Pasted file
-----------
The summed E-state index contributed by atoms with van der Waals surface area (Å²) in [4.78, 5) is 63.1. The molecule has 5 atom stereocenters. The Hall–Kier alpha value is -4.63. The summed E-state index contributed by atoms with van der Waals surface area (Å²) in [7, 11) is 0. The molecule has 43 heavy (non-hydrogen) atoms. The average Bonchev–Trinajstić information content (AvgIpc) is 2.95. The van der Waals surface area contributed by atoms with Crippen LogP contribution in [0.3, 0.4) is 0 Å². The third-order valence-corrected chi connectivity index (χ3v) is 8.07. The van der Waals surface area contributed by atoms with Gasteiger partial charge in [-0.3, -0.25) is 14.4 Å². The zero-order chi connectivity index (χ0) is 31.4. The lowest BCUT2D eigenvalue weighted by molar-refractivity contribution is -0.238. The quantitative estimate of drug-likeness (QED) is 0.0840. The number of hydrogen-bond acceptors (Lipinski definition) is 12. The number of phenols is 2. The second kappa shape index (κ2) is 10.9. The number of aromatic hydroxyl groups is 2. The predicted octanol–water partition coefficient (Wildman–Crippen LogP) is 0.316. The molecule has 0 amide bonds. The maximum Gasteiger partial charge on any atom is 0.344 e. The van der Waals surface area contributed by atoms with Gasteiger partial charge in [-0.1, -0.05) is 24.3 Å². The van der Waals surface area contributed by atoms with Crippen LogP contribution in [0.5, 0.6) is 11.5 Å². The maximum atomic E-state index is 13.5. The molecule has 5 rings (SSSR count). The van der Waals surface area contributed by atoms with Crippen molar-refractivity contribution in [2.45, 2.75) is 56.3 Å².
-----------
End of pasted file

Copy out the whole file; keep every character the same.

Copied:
The summed E-state index contributed by atoms with van der Waals surface area (Å²) in [4.78, 5) is 63.1. The molecule has 5 atom stereocenters. The Hall–Kier alpha value is -4.63. The summed E-state index contributed by atoms with van der Waals surface area (Å²) in [7, 11) is 0. The molecule has 43 heavy (non-hydrogen) atoms. The average Bonchev–Trinajstić information content (AvgIpc) is 2.95. The van der Waals surface area contributed by atoms with Crippen LogP contribution in [0.3, 0.4) is 0 Å². The third-order valence-corrected chi connectivity index (χ3v) is 8.07. The van der Waals surface area contributed by atoms with Gasteiger partial charge in [-0.3, -0.25) is 14.4 Å². The zero-order chi connectivity index (χ0) is 31.4. The lowest BCUT2D eigenvalue weighted by molar-refractivity contribution is -0.238. The quantitative estimate of drug-likeness (QED) is 0.0840. The number of hydrogen-bond acceptors (Lipinski definition) is 12. The number of phenols is 2. The second kappa shape index (κ2) is 10.9. The number of aromatic hydroxyl groups is 2. The predicted octanol–water partition coefficient (Wildman–Crippen LogP) is 0.316. The molecule has 0 amide bonds. The maximum Gasteiger partial charge on any atom is 0.344 e. The van der Waals surface area contributed by atoms with Gasteiger partial charge in [-0.1, -0.05) is 24.3 Å². The van der Waals surface area contributed by atoms with Crippen LogP contribution in [0.5, 0.6) is 11.5 Å². The maximum atomic E-state index is 13.5. The molecule has 5 rings (SSSR count). The van der Waals surface area contributed by atoms with Crippen molar-refractivity contribution in [2.45, 2.75) is 56.3 Å².